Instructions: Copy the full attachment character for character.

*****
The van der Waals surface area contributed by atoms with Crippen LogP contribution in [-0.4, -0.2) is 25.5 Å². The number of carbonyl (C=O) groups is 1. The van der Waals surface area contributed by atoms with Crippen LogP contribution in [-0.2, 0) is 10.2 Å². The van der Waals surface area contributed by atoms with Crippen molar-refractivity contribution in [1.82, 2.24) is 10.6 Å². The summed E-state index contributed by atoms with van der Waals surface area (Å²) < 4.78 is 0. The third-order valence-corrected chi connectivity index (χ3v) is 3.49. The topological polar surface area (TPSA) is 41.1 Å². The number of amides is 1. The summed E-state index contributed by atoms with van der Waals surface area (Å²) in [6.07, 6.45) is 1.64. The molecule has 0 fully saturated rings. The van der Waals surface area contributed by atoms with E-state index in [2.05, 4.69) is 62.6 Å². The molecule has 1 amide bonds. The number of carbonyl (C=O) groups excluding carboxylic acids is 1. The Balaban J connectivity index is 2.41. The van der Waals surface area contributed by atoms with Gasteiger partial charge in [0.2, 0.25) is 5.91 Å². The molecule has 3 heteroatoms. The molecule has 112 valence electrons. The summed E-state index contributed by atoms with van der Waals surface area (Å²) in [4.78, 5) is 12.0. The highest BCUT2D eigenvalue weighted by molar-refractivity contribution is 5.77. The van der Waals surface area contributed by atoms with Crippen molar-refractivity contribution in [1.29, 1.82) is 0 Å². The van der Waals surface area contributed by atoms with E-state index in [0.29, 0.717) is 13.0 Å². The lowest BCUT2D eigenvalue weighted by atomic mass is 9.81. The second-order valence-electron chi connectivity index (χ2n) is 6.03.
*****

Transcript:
The van der Waals surface area contributed by atoms with Crippen LogP contribution in [-0.4, -0.2) is 25.5 Å². The number of carbonyl (C=O) groups is 1. The van der Waals surface area contributed by atoms with Crippen LogP contribution in [-0.2, 0) is 10.2 Å². The van der Waals surface area contributed by atoms with Crippen molar-refractivity contribution in [1.82, 2.24) is 10.6 Å². The summed E-state index contributed by atoms with van der Waals surface area (Å²) < 4.78 is 0. The third-order valence-corrected chi connectivity index (χ3v) is 3.49. The topological polar surface area (TPSA) is 41.1 Å². The number of amides is 1. The summed E-state index contributed by atoms with van der Waals surface area (Å²) in [6.07, 6.45) is 1.64. The molecule has 0 fully saturated rings. The van der Waals surface area contributed by atoms with E-state index in [2.05, 4.69) is 62.6 Å². The molecule has 1 amide bonds. The number of carbonyl (C=O) groups excluding carboxylic acids is 1. The Balaban J connectivity index is 2.41. The van der Waals surface area contributed by atoms with Gasteiger partial charge in [0.2, 0.25) is 5.91 Å². The molecule has 3 heteroatoms. The molecule has 112 valence electrons. The summed E-state index contributed by atoms with van der Waals surface area (Å²) in [4.78, 5) is 12.0. The highest BCUT2D eigenvalue weighted by molar-refractivity contribution is 5.77. The van der Waals surface area contributed by atoms with Crippen molar-refractivity contribution in [1.29, 1.82) is 0 Å². The van der Waals surface area contributed by atoms with E-state index in [0.29, 0.717) is 13.0 Å². The lowest BCUT2D eigenvalue weighted by atomic mass is 9.81. The second-order valence-electron chi connectivity index (χ2n) is 6.03.